Mnangagwa, sanctioned by the U.S. years ago for his activities as a top Mugabe aide, has said the government will do all in its power to make sure the elections are “credible, free and fair.”
Ten and thousands of Hong Kong protesters flood city streets in largest rally in weeks
Source: AFP- A sea of democracy activists flooded the streets of Hong Kong Sunday in a defiant show to the city’s leaders that their movement still pulls wide public support, despite mounting violence and increasingly stark warnings from Beijing.
Hundreds of thousands of protesters carrying umbrellas poured across the heart of Hong Kong island defying torrential rain and a police order not to march from a park where they had gathered earlier for a rally.
Weeks of demonstrations have plunged the financial hub into crisis, with images of masked black-clad protesters engulfed by tear gas during street battles against riot police stunning a city once renowned for its stability.
Sunday’s action, which organisers the Civil Human Rights Front said drew more than 1.7 million in the largest rally in weeks, was billed as a return to the “peaceful” origins of the leaderless protest movement.
“It’s been a long day and we’re very tired, but to see so many people out in the rain marching for Hong Kong gives strength to everyone,” said Danny Tam, a 28-year-old graphic designer.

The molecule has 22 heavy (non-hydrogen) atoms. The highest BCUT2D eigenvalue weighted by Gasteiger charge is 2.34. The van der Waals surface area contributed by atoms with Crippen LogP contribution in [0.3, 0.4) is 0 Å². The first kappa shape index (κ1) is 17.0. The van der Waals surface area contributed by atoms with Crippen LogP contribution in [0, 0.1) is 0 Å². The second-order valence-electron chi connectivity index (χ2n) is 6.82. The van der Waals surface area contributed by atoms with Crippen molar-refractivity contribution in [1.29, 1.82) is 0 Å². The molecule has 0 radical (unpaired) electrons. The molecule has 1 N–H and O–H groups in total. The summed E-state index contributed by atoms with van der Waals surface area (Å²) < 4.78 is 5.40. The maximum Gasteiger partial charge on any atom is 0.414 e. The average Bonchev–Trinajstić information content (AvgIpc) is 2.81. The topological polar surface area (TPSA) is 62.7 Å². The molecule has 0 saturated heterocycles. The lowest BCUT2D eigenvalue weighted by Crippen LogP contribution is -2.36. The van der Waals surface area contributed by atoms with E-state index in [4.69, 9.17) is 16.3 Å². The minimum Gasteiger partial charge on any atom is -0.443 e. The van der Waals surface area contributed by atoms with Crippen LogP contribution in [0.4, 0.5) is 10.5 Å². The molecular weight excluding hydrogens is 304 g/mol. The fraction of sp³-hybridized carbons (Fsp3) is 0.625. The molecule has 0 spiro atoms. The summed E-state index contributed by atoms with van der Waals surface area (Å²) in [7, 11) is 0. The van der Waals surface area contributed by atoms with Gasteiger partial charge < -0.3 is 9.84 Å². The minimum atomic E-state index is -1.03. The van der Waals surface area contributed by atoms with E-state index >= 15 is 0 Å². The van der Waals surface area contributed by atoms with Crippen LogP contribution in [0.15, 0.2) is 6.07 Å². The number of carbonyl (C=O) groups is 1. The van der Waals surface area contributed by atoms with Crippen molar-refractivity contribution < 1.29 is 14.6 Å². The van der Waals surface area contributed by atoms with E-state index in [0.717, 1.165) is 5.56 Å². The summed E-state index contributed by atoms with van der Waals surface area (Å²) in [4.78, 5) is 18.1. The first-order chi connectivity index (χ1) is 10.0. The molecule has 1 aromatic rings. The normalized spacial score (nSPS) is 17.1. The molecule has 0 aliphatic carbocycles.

The unprecedented political crisis was sparked by opposition to a plan to allow extraditions to the Chinese mainland.
But protests have since morphed into a wider call for democratic rights in the semi-autonomous city.
Anger has been sharpened among protesters by the perceived heavy-handedness of the police who have used tear gas, baton charges and rubber bullets in incidents that have pinballed across social media.
“The police are doing things that are totally unacceptable,” said Yim, who like many of the protesters gave only one name.
“They are hurting citizens, they aren’t protecting us.”
AFP / Manan VATSYAYANATorrential rain failed to dampen the enthusiasm of protesters in Hong Kong
Communist Party-ruled mainland China has taken an increasingly hardline tone towards the protesters, decrying the “terrorist-like” actions of a violent hardcore minority among the demonstrators.